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Latitude: 54.1098 / 54°6'35"N
Longitude: -0.5794 / 0°34'45"W
OS Eastings: 492972
OS Northings: 469144
OS Grid: SE929691
Mapcode National: GBR SNDX.CJ
Mapcode Global: WHGCQ.2YCR
Entry Name: Clara's Cottage, formerly listed as: White cottage attached to Hawthorn cottage
Listing Date: 14 December 1987
Last Amended: 29 September 2014
Source: Historic England
Source ID: 1149660
English Heritage Legacy ID: 329375
Location: Luttons, Ryedale, North Yorkshire, YO17
County: North Yorkshire
Civil Parish: Luttons
Traditional County: Yorkshire
Lieutenancy Area (Ceremonial County): North Yorkshire
Church of England Parish: Luttons Ambo, East and West St Mary
Church of England Diocese: York
Chalk-built, early C19 vernacular cottage. The large rear extension added c1991 is not of special interest.
Cottage, c1801. Renovated and extended to the rear 1991.
MATERIALS: whitewashed, squared chalk rubble laid to diminishing courses with hand made bricks used for footings, the eaves course, segmental arches to ground floor openings and some patch repairs. Hand-made pan-tile roof covering. Rebuilt brick stack to west gable.
PLAN: Double-fronted, single-depth, 1.5-storey cottage with the staircase behind the front door within the smaller eastern bay. Some inconclusive evidence that it was originally a pair of one-up one-down cottages, the western cottage possibly being gable-entry. Pursuant to s.1(5A) of the Planning (Listed Buildings and Conservation Areas) Act 1990 it is declared that the large rear extension added in 1991 is not of special architectural or historic interest.
EXTERIOR: the south-facing front elevation is slightly asymmetric, the western bay being slightly wider and the front door being in the eastern bay, and thus off-set to the east of centre. Windows are horizontal sliding sashes, being 24 pane to the ground floor, 18 pane to first floor, as described in the original listing description. However, the windows are probably c.1991 reproductions. The boarded front door is similarly thought to be a like-for-like replacement. The western gable stack is rebuilt in brickwork, the eastern gable stack (shared and incorporated into the ridge of the attached house to the east) is of older brickwork.
The west gable is blind, although there is a hint of a blocked doorway to the rear (shown by an interruption in the brick footings and a ragged vertical joint).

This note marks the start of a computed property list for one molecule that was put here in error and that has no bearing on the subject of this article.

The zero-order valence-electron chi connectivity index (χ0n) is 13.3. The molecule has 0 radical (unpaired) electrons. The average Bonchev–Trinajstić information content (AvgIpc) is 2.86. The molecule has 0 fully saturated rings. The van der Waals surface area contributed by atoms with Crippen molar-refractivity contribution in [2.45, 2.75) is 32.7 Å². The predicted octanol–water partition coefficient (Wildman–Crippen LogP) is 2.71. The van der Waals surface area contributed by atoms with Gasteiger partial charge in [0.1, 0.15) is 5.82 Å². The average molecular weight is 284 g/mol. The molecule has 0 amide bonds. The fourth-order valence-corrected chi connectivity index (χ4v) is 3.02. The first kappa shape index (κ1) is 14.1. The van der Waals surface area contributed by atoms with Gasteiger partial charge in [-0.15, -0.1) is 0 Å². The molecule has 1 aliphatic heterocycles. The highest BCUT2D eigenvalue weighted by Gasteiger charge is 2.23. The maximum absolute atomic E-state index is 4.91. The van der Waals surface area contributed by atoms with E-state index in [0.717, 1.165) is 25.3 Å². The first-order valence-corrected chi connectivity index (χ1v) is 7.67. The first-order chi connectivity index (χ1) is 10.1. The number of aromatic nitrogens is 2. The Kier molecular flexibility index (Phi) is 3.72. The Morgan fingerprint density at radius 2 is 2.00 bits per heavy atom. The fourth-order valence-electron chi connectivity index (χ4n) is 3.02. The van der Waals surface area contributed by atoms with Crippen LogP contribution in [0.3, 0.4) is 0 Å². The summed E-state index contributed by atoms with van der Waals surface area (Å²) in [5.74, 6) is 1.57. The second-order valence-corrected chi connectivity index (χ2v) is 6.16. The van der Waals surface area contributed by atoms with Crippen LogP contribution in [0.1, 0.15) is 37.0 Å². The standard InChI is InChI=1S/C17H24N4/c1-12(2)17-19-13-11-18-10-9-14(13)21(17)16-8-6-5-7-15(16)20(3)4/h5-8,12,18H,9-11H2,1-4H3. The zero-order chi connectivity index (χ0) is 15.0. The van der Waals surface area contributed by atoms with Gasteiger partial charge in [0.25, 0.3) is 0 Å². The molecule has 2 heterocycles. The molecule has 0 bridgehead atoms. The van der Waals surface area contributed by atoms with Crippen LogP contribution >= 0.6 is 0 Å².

The rear is almost entirely covered by the large extension added in 1991. The two surviving original window openings have replacement casement windows.
INTERIOR: all of the internal doors (including those to the extension) are early C19-style plank doors on reproduction strap hinges. The structure of the staircase is considered to be original and in its original location, although the balustrade is modern. Fireplaces are rebuilt with exposed brickwork. Internal walls to the original cottage are considered to be largely original, with small sections of plaster removed to expose the timberwork. Ground-floor windows have exposed timber lintels and the ceiling has exposed joists (of very slight dimensions) also considered to be largely original. Framing in the ceiling indicates the position of a former staircase in the western room, and of an upstairs hearth in the eastern room. On the upper floor, the roof structure is mainly exposed with joists supported on purlins, all being sawn, but with waney edges. A small part of the roof structure, to the rear centre, has been modified to accommodate the pitched roof of the rear extension.
Clara's Cottage is thought to date from 1801 and was built as an estate worker's cottage, there being an effectively identical building in Weaverthorpe. Until 1875, West Lutton was part of Weaverthorpe parish which underwent enclosure in the early C19, the enclosure map being dated 1804. This reorganisation of farmland may have prompted the construction of the cottage. Framing in the ceiling of the western ground floor-room suggests that the building had a second staircase and that the building was originally divided into two one-up one-down cottages, but designed to appear to be a single, double-fronted cottage, the western cottage possibly having a gable entry.
The building was listed Grade II in 1987. Up until c.1991, the cottage lacked all mains services and had an earthen ground floor. The cottage is named after the lady who lived there until her death in the 1980s. In 1991, the building was renovated and had a large extension added to the rear, this extension is not of special interest.
Clara's Cottage, originally listed as White Cottage attached to Hawthorn Cottage, is listed for the following principal reasons:
* Vernacular survival: although extended and renovated, Clara's Cottage with its exposed roof timbers and floor joists, simple plan form and (in particular) its rubble chalk construction represents a relatively rare vernacular survival for the Yorkshire Wolds;
* Social history: dating from around the time of enclosure, the cottage is a good illustration of the way that agricultural improvement prompted the construction of new rural housing;
* Plan form: the speculation that the building was originally a pair of one-up one-down cottages, but designed to appear as a double-fronted cottage is of additional interest.
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